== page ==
Update: March 2019

Kindergarten

English/Language Arts:

  • Describe information obtained from illustrations
  • Describe the relationship between illustrations and the story in which they appear
  • Describe how the illustrations and story are related as they appear
  • Draw a picture, retell, or write about the book
  • State an opinion about a topic or book
  • Choose a topic to write about
  • Draw a picture, retell, or write about a topic

Math:

Continue to:

  • Identify, name, and describe objects in the environment using the names of shapes
  • Explore the difference between two-dimensional (flat) and three-dimensional (solid) shapes
  • Build three-dimensional shapes
  • Understand the numbers from 11 to 20 as “10 and some more”
  • Solve number combinations within 10

Begin to:

  • Explore weight and capacity concepts
  • Count groups of objects by 10s and 1s to build and understanding of place value
  • Compare numbers to determine which number is more than, less than, or equal to another number
  • Solve addition and subtraction equations and story problems within 10

Guidance/Social/Emotional Skills:

The theme is diversity.

  • Identify ways in which people are the same
  • Identify differences; every person is different from every other person
  • Learn it is not ok to make fun of people who are different from us

1st Grade

English/Language Arts:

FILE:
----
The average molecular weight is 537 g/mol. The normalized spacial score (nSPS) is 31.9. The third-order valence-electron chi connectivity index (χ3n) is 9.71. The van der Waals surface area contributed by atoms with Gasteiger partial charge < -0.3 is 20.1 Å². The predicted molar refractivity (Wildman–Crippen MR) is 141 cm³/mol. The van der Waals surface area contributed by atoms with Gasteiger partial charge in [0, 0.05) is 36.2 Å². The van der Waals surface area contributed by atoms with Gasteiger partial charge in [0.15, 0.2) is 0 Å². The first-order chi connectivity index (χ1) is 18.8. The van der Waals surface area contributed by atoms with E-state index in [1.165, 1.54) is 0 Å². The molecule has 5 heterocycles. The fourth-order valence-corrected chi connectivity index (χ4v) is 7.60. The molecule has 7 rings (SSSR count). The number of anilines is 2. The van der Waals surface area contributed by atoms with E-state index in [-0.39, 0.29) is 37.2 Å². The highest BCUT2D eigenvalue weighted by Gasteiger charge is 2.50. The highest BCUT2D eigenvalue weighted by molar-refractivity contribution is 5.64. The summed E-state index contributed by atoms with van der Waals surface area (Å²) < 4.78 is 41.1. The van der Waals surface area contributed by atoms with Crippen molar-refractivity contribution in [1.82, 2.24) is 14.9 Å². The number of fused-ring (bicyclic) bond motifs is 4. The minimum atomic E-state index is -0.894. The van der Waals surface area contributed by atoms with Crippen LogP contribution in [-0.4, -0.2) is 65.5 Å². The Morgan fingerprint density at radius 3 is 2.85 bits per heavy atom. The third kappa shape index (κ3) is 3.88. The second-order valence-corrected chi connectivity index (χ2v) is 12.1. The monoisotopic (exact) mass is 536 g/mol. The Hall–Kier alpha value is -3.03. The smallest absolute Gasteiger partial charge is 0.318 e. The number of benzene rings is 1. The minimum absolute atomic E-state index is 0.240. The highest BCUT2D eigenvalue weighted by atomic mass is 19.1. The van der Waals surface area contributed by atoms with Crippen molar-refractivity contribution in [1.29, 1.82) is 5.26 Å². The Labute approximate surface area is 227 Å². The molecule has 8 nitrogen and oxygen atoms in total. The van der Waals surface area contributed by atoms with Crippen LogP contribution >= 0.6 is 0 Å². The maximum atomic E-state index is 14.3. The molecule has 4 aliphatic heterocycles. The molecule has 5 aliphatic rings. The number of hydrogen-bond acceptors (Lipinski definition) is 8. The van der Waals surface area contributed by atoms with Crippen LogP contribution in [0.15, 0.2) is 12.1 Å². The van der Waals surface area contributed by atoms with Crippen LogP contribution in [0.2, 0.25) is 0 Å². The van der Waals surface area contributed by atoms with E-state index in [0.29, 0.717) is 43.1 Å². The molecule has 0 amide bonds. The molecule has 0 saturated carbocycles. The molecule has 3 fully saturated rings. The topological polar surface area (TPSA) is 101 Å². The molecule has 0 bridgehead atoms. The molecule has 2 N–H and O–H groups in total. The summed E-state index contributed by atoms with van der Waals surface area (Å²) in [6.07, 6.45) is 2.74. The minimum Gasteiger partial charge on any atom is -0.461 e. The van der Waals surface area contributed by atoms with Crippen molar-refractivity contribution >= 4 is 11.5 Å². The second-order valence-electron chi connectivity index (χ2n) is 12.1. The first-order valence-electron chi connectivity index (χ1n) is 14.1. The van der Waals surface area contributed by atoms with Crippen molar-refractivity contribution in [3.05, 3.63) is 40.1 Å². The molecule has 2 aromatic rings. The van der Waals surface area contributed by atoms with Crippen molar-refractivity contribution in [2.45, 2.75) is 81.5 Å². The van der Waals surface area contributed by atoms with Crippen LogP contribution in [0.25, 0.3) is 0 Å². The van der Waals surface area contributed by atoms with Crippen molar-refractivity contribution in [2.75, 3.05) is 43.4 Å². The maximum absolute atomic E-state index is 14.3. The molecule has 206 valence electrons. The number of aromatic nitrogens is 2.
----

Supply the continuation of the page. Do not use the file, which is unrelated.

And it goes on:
• Identify information obtained from illustrations
  • Describe the relationship between illustrations and the story in which they appear
  • Use illustrations and details in a story to describe its characters, setting, or events
  • Express an opinion about a text or topic
  • Give a reason for the opinion and provide a sense of closure

Math:

Continue to:

  • Practice efficient math strategies to add and subtract within the range of 0-20
  • Tell, write, and solve a variety of addition and subtraction story problems
  • Write equations to match the problems
  • Use place value strategies to add and subtract up to 100
  • Measure, order, and compare height in inches

Begin to:

  • Understand place value within the range of 0-120
  • Represent numbers using groups of 1s, 10s, and 100
  • Use models, sketches, and numbers to add and subtract up to 120
  • Count forward and backward by 1s, 2s, 5s, and 10s on a number line

Guidance/Social/Emotional Skills:

The theme is diversity.